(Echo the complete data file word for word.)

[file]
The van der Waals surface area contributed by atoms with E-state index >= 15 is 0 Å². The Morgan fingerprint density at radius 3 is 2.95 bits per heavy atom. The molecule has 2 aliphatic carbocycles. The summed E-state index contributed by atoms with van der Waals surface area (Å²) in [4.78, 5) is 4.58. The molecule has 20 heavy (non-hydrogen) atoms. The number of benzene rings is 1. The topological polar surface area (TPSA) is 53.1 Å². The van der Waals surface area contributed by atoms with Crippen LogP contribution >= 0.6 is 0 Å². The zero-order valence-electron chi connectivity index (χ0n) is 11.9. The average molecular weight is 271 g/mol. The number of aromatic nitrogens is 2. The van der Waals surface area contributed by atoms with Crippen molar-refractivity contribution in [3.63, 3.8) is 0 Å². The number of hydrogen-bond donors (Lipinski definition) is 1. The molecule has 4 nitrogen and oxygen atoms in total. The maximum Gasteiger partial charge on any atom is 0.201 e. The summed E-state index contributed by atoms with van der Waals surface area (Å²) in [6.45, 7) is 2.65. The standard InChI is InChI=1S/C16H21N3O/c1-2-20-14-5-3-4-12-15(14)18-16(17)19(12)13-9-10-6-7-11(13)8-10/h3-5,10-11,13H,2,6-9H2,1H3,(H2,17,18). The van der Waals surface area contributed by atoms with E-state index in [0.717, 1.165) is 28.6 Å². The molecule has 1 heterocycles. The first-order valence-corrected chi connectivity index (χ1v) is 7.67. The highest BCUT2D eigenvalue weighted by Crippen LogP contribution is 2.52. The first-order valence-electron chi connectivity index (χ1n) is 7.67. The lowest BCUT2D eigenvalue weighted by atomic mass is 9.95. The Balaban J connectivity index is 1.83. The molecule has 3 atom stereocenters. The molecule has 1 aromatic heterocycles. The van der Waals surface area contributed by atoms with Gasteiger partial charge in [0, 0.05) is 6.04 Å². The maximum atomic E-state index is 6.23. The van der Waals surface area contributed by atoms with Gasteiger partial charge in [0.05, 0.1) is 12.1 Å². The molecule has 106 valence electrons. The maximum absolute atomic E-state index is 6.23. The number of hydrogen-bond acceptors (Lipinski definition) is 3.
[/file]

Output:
The van der Waals surface area contributed by atoms with E-state index >= 15 is 0 Å². The Morgan fingerprint density at radius 3 is 2.95 bits per heavy atom. The molecule has 2 aliphatic carbocycles. The summed E-state index contributed by atoms with van der Waals surface area (Å²) in [4.78, 5) is 4.58. The molecule has 20 heavy (non-hydrogen) atoms. The number of benzene rings is 1. The topological polar surface area (TPSA) is 53.1 Å². The van der Waals surface area contributed by atoms with Crippen LogP contribution >= 0.6 is 0 Å². The zero-order valence-electron chi connectivity index (χ0n) is 11.9. The average molecular weight is 271 g/mol. The number of aromatic nitrogens is 2. The van der Waals surface area contributed by atoms with Crippen molar-refractivity contribution in [3.63, 3.8) is 0 Å². The number of hydrogen-bond donors (Lipinski definition) is 1. The molecule has 4 nitrogen and oxygen atoms in total. The maximum Gasteiger partial charge on any atom is 0.201 e. The summed E-state index contributed by atoms with van der Waals surface area (Å²) in [6.45, 7) is 2.65. The standard InChI is InChI=1S/C16H21N3O/c1-2-20-14-5-3-4-12-15(14)18-16(17)19(12)13-9-10-6-7-11(13)8-10/h3-5,10-11,13H,2,6-9H2,1H3,(H2,17,18). The van der Waals surface area contributed by atoms with E-state index in [0.717, 1.165) is 28.6 Å². The molecule has 1 heterocycles. The first-order valence-corrected chi connectivity index (χ1v) is 7.67. The highest BCUT2D eigenvalue weighted by Crippen LogP contribution is 2.52. The first-order valence-electron chi connectivity index (χ1n) is 7.67. The lowest BCUT2D eigenvalue weighted by atomic mass is 9.95. The Balaban J connectivity index is 1.83. The molecule has 3 atom stereocenters. The molecule has 1 aromatic heterocycles. The van der Waals surface area contributed by atoms with Gasteiger partial charge in [0, 0.05) is 6.04 Å². The maximum atomic E-state index is 6.23. The van der Waals surface area contributed by atoms with Gasteiger partial charge in [0.05, 0.1) is 12.1 Å². The molecule has 106 valence electrons. The maximum absolute atomic E-state index is 6.23. The number of hydrogen-bond acceptors (Lipinski definition) is 3.